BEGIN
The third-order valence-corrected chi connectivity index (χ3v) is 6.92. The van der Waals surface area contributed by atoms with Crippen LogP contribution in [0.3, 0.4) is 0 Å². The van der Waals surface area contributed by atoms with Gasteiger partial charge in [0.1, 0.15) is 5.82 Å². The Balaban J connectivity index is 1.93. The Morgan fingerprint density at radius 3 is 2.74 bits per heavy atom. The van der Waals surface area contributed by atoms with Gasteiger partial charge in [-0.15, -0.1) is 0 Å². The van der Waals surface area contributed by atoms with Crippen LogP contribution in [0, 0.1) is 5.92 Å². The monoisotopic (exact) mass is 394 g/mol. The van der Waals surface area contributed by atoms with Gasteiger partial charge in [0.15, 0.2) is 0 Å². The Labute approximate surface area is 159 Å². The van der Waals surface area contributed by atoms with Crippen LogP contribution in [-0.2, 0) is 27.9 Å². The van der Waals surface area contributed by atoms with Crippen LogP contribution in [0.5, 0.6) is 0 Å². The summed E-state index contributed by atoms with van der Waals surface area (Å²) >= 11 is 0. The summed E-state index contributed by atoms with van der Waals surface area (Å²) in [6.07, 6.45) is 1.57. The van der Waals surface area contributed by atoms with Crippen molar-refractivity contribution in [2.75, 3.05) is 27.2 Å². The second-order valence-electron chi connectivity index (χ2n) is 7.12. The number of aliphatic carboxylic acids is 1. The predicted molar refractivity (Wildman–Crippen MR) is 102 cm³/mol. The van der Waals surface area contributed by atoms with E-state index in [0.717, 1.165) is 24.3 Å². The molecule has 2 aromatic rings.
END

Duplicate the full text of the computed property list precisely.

The third-order valence-corrected chi connectivity index (χ3v) is 6.92. The van der Waals surface area contributed by atoms with Crippen LogP contribution in [0.3, 0.4) is 0 Å². The van der Waals surface area contributed by atoms with Gasteiger partial charge in [0.1, 0.15) is 5.82 Å². The Balaban J connectivity index is 1.93. The Morgan fingerprint density at radius 3 is 2.74 bits per heavy atom. The van der Waals surface area contributed by atoms with Gasteiger partial charge in [-0.15, -0.1) is 0 Å². The van der Waals surface area contributed by atoms with Crippen LogP contribution in [0, 0.1) is 5.92 Å². The monoisotopic (exact) mass is 394 g/mol. The van der Waals surface area contributed by atoms with Gasteiger partial charge in [0.15, 0.2) is 0 Å². The Labute approximate surface area is 159 Å². The van der Waals surface area contributed by atoms with Crippen LogP contribution in [-0.2, 0) is 27.9 Å². The van der Waals surface area contributed by atoms with Crippen LogP contribution in [0.5, 0.6) is 0 Å². The summed E-state index contributed by atoms with van der Waals surface area (Å²) >= 11 is 0. The summed E-state index contributed by atoms with van der Waals surface area (Å²) in [6.07, 6.45) is 1.57. The van der Waals surface area contributed by atoms with Crippen molar-refractivity contribution in [2.75, 3.05) is 27.2 Å². The second-order valence-electron chi connectivity index (χ2n) is 7.12. The number of aliphatic carboxylic acids is 1. The predicted molar refractivity (Wildman–Crippen MR) is 102 cm³/mol. The van der Waals surface area contributed by atoms with E-state index in [0.717, 1.165) is 24.3 Å². The molecule has 2 aromatic rings.